There is a vast difference between community in general and biblical community in particular. For instance, Christians are called to lay their lives down for the good of others (John 15:13; 1 John 3:16), whereas much of secular community is about being made much of by others. Also, biblical community holds one another accountable, especially to sinful patterns of behavior (Gal. 6:1-2; James 5:16), whereas secular community is often a place to hide sin and promote godlessness.
Surprisingly, the lines are often blurred between genuine, biblical community and various impostors, creating confusion for Christians. Here are five lies about Christian community that sound true but are actually wildly deceiving.
1. Christian Community is Unnecessary for a Thriving Relationship With God
The idea of solo Christianity is widely accepted among professing believers today. Though it’s true Christians should foster a personal relationship with Jesus, the Bible does not teach isolation or promote the notion of flying solo. In fact, trying to practice your faith alone can cause some real issues. For starters, our understanding of God’s character is often formed and adjusted as we live in community with other believers. It’s the old concept of iron sharpening iron (Prov. 27:17).
As our view of God changes in community, our love for him grows and our relationship with him is strengthened. We are not omniscient. We need one another to grow in our knowledge of God and the Scriptures. We can’t have a true relationship with God if we don’t allow other Christians into our lives.
Furthermore, God himself exists within a community. The doctrine of the Trinity teaches us that God exists as one God, yet three distinct persons. If God exists within a community, we shouldn’t feel comfortable with the notion that our relationship with him can happen apart from a relationship with others. God is a relational being. He has created us in his image to be relational beings. Therefore, community is vital for a thriving relationship with God.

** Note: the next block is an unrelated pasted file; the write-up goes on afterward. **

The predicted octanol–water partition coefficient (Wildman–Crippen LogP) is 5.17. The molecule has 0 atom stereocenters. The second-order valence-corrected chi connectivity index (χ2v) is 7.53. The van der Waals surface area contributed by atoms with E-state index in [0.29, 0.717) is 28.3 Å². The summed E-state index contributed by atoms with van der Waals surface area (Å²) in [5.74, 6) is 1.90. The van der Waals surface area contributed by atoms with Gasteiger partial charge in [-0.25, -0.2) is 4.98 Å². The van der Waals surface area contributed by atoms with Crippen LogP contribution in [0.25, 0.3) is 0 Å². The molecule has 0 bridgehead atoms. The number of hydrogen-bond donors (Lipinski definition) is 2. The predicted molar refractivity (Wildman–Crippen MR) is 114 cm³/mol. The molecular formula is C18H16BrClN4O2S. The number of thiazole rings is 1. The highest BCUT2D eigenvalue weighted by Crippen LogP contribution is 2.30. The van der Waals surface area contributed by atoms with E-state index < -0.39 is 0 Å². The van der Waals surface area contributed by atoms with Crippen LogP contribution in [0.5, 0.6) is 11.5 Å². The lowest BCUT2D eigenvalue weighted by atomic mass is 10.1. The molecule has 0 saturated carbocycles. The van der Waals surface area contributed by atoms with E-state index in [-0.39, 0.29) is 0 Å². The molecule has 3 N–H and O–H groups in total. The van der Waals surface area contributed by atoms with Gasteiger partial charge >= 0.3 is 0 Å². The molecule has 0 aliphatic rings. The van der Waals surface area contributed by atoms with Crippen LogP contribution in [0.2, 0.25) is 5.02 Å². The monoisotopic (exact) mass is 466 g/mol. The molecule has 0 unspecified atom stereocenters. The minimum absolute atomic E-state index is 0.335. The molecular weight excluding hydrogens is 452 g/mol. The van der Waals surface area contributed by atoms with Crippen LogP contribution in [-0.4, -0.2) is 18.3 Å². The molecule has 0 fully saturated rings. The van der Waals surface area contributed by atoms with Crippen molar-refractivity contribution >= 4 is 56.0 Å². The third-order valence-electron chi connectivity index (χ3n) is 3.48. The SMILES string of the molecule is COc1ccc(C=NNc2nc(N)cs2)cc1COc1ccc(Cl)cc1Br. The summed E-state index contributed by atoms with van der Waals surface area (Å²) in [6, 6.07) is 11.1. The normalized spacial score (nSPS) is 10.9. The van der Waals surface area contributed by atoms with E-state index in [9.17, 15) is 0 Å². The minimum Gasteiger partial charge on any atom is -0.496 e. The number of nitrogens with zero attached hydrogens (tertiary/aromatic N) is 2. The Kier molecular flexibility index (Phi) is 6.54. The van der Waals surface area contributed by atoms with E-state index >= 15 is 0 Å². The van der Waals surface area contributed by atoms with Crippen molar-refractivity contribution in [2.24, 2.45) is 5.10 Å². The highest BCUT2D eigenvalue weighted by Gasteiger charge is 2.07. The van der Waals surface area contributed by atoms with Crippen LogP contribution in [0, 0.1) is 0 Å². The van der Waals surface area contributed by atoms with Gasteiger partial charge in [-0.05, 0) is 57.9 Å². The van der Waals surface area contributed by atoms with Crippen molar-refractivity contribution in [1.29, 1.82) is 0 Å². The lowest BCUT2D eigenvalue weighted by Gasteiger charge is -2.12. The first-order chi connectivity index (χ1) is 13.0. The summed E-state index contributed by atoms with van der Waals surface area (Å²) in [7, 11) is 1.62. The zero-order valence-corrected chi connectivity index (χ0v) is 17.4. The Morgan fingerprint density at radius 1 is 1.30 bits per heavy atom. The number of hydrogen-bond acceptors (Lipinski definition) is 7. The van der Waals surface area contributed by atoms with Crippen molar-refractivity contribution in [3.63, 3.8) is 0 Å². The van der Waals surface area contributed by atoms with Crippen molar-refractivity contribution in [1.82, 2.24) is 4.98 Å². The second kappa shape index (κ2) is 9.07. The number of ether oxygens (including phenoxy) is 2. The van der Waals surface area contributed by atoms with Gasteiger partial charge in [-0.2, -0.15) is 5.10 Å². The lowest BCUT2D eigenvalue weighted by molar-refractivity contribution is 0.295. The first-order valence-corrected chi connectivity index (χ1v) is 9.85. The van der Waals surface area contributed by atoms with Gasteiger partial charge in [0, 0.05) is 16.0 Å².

2. Christian Community Can Happen Overnight
For much of my Christian life, I believed I could find community by relocating to a better city or finding a different church. Only recently have I discovered it takes time to foster biblical community. It does not happen overnight.
Three years ago, my wife and I moved back to our hometown after years of being away. It has taken time to feel known and loved again. It hasn’t been easy, and it hasn’t happened the way we thought it would. In my mind, we would show up and be the life of the party. People would celebrate our homecoming and place us in prominent ministry roles. It didn’t happen that way, but it is happening, albeit slowly. We’re serving more and are more active in the life of our church. We’re meeting regularly with people and feeling encouraged through their words and prayers.
You don’t have to leave the place God has you for what appears to be a greener pasture. There is always manure in the pasture, whether here or there. Just show up and be willing to serve. Don’t ignore the seemingly small moments and don’t allow the mess to frustrate you. God uses messy people to build friendships that honor him. No relationship grows without effort. It will take time. It will sometimes hurt. Yet the reward of being known and loved by a community of God-fearing people will be worth every minute spent in messy environments.
3. Christian Community Can Happen Apart From a Local Church
Biblical community can only happen in the context of a local church. It’s popular today to attempt to do Christianity apart from a local body of believers, but such an approach is not biblical.
In the book of Hebrews, the author tells us not to neglect meeting together, as some are in the habit of doing. Instead, as we meet together, we should spur one another on in love and good deeds, especially as the “day” draws near (10:25).
There are two things to note here. First, the “day” refers to Christ’s return. The Bible often talks about the people of God as the bride of Christ. We should all be preparing for the day the bridegroom returns (Matt 25:1-24). There is work for us to accomplish while we wait, namely love and good deeds. That brings us to the second point.